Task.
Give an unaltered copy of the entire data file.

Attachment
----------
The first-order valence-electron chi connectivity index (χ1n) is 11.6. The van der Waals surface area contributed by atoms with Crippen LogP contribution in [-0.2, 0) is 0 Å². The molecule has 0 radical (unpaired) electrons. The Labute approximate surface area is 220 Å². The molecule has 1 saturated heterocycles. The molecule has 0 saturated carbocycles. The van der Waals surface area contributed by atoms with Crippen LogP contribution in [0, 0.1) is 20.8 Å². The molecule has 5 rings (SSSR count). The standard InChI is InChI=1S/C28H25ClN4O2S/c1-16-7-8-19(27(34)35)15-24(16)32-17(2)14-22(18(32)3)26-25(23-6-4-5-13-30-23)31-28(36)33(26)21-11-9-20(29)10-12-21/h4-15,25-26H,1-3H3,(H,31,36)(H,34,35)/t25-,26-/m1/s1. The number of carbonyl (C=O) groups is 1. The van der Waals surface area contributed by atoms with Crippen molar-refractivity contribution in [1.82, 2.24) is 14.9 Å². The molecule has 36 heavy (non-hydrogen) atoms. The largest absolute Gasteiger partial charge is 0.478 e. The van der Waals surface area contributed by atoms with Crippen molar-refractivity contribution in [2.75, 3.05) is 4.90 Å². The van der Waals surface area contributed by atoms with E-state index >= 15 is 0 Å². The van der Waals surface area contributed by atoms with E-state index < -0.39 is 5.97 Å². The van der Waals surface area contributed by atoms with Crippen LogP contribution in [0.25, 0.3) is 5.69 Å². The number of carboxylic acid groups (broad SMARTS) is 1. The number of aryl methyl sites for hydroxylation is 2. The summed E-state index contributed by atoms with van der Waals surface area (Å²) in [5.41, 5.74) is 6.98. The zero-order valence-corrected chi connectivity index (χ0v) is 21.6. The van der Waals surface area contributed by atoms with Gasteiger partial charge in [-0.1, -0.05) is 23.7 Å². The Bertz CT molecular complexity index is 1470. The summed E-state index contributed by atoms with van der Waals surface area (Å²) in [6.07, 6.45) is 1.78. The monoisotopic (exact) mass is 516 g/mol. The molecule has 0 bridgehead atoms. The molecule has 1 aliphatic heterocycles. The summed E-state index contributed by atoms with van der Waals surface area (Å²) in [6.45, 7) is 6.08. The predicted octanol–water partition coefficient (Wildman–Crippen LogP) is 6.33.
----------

The first-order valence-electron chi connectivity index (χ1n) is 11.6. The van der Waals surface area contributed by atoms with Crippen LogP contribution in [-0.2, 0) is 0 Å². The molecule has 0 radical (unpaired) electrons. The Labute approximate surface area is 220 Å². The molecule has 1 saturated heterocycles. The molecule has 0 saturated carbocycles. The van der Waals surface area contributed by atoms with Crippen LogP contribution in [0, 0.1) is 20.8 Å². The molecule has 5 rings (SSSR count). The standard InChI is InChI=1S/C28H25ClN4O2S/c1-16-7-8-19(27(34)35)15-24(16)32-17(2)14-22(18(32)3)26-25(23-6-4-5-13-30-23)31-28(36)33(26)21-11-9-20(29)10-12-21/h4-15,25-26H,1-3H3,(H,31,36)(H,34,35)/t25-,26-/m1/s1. The number of carbonyl (C=O) groups is 1. The van der Waals surface area contributed by atoms with Crippen molar-refractivity contribution in [1.82, 2.24) is 14.9 Å². The molecule has 36 heavy (non-hydrogen) atoms. The largest absolute Gasteiger partial charge is 0.478 e. The van der Waals surface area contributed by atoms with Crippen molar-refractivity contribution in [2.75, 3.05) is 4.90 Å². The van der Waals surface area contributed by atoms with E-state index >= 15 is 0 Å². The van der Waals surface area contributed by atoms with E-state index < -0.39 is 5.97 Å². The van der Waals surface area contributed by atoms with Crippen LogP contribution in [0.25, 0.3) is 5.69 Å². The number of carboxylic acid groups (broad SMARTS) is 1. The number of aryl methyl sites for hydroxylation is 2. The summed E-state index contributed by atoms with van der Waals surface area (Å²) in [5.41, 5.74) is 6.98. The zero-order valence-corrected chi connectivity index (χ0v) is 21.6. The van der Waals surface area contributed by atoms with Gasteiger partial charge in [-0.1, -0.05) is 23.7 Å². The Bertz CT molecular complexity index is 1470. The summed E-state index contributed by atoms with van der Waals surface area (Å²) in [6.07, 6.45) is 1.78. The monoisotopic (exact) mass is 516 g/mol. The molecule has 0 bridgehead atoms. The molecule has 1 aliphatic heterocycles. The summed E-state index contributed by atoms with van der Waals surface area (Å²) in [6.45, 7) is 6.08. The predicted octanol–water partition coefficient (Wildman–Crippen LogP) is 6.33.